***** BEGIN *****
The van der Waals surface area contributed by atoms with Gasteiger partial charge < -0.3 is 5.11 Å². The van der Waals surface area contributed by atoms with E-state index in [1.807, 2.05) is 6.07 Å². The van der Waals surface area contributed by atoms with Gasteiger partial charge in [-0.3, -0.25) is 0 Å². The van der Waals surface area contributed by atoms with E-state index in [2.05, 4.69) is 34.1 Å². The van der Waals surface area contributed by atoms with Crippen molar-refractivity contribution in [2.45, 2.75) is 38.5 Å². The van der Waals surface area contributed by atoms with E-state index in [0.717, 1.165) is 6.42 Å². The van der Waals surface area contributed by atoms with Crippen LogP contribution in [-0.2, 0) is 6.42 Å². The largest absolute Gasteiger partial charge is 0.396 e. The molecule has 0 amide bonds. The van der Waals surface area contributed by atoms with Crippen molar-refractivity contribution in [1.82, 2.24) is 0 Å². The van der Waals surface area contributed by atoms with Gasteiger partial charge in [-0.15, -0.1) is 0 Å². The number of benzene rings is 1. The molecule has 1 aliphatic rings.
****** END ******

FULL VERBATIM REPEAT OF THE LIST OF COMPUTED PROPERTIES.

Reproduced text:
The van der Waals surface area contributed by atoms with Gasteiger partial charge < -0.3 is 5.11 Å². The van der Waals surface area contributed by atoms with E-state index in [1.807, 2.05) is 6.07 Å². The van der Waals surface area contributed by atoms with Gasteiger partial charge in [-0.3, -0.25) is 0 Å². The van der Waals surface area contributed by atoms with E-state index in [2.05, 4.69) is 34.1 Å². The van der Waals surface area contributed by atoms with Crippen molar-refractivity contribution in [2.45, 2.75) is 38.5 Å². The van der Waals surface area contributed by atoms with E-state index in [0.717, 1.165) is 6.42 Å². The van der Waals surface area contributed by atoms with Crippen LogP contribution in [-0.2, 0) is 6.42 Å². The largest absolute Gasteiger partial charge is 0.396 e. The molecule has 0 amide bonds. The van der Waals surface area contributed by atoms with Crippen molar-refractivity contribution in [1.82, 2.24) is 0 Å². The van der Waals surface area contributed by atoms with Gasteiger partial charge in [-0.15, -0.1) is 0 Å². The number of benzene rings is 1. The molecule has 1 aliphatic rings.